3) You can't keep Paula Abdul down. In 2005, a group of disgruntled former Pixar employees find a way to bring MC Skat Kat to life on-stage and suggest a Paula Abdul comeback tour. It proves incredibly successful and in 2010, Abdul is named as the judge of an American version of the British hit "Got to Dance." Knowing her own tendency to be excessively positive, Abdul recruits British record executive, and UK reality star, Simon Cowell as a tart counterpoint. While their dancing show is a failure on CBS, the chemistry between Abdul and the domestically unknown Cowell is combustive and in the summer of 2013, FOX launches a singing competition featuring Abdul, Cowell and a former touring bassist from Journey as judges. It proves unexpectedly successful and FOX schedules the show, titled "The Voice," to air a second installment in January 2014.
Did history work out for the best?
FOX executives would say, "Yes." Fans of FOX shows that have survived because of "Idol" would say "Yes." Musical artists and executives with even an iota of introspection would say "Yes." And other networks, even the ones crushed by the "Idol" Death Star, would probably, begrudgingly, say "Yes." It's not like "Idol" hasn't helped fuel other popular competition shows on other networks. Without "Idol," FOX never lets Simon Cowell make "The X Factor." Without "The X Factor," NBC is never inspired to pull a Darnell and make "The Voice." So even the network most crushed by FOX over the past decade owes part of its hypothetical resurgence to "Idol." People who think that reality TV and "Idol" are responsible for the death of scripted television would say, "No." But let's be honest. Those people are dumb. TV is better than ever and scripted TV is stronger and more prevalent than ever and "Idol" continues to exist and, often, win its time period. So, Yes. History worked out for the best, though that Paula Abdul/MC Skat Kat reunion might have been awesome.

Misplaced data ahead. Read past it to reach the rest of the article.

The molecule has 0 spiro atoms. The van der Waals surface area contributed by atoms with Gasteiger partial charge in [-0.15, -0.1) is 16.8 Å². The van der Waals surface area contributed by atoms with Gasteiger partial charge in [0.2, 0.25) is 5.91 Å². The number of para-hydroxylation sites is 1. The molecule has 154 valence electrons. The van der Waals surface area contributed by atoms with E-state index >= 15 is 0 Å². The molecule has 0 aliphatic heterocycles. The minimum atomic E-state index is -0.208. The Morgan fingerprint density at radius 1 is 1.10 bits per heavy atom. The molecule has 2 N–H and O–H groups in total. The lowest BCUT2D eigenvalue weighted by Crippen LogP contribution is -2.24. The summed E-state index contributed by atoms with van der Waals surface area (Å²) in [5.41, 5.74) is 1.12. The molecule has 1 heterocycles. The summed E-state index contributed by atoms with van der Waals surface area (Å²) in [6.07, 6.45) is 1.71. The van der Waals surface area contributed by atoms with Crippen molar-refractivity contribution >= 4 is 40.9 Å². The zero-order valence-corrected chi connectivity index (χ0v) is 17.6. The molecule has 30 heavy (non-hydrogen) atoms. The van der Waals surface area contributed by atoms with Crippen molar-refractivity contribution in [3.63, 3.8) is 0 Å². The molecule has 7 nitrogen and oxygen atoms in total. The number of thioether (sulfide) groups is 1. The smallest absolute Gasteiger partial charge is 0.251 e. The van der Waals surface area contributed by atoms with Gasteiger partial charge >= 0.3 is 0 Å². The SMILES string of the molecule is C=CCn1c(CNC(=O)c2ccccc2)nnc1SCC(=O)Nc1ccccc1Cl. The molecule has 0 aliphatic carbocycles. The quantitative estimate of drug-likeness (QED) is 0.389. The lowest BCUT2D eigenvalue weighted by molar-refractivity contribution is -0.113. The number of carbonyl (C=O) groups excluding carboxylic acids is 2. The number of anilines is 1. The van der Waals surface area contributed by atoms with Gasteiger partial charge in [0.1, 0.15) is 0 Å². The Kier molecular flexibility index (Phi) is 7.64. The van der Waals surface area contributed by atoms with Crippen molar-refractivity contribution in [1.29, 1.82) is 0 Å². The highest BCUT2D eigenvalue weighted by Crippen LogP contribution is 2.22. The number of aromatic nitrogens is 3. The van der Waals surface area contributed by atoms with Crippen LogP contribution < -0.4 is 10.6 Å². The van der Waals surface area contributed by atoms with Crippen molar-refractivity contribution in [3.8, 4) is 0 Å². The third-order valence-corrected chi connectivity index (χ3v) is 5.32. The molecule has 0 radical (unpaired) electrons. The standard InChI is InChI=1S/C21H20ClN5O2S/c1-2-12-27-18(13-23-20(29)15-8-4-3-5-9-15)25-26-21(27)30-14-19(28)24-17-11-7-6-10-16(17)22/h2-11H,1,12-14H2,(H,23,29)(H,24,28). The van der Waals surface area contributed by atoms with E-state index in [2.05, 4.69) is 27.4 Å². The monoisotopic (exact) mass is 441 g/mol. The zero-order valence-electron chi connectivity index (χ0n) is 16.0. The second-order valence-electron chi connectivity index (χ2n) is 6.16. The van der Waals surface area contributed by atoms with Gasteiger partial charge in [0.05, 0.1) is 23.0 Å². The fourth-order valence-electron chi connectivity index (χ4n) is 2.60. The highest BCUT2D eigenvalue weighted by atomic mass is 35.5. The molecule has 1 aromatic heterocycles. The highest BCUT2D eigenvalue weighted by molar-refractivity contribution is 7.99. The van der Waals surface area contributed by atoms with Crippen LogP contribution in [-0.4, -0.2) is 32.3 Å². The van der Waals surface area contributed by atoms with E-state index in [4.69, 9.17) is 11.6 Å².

What ripples can you imagine from a world without "American Idol" on FOX?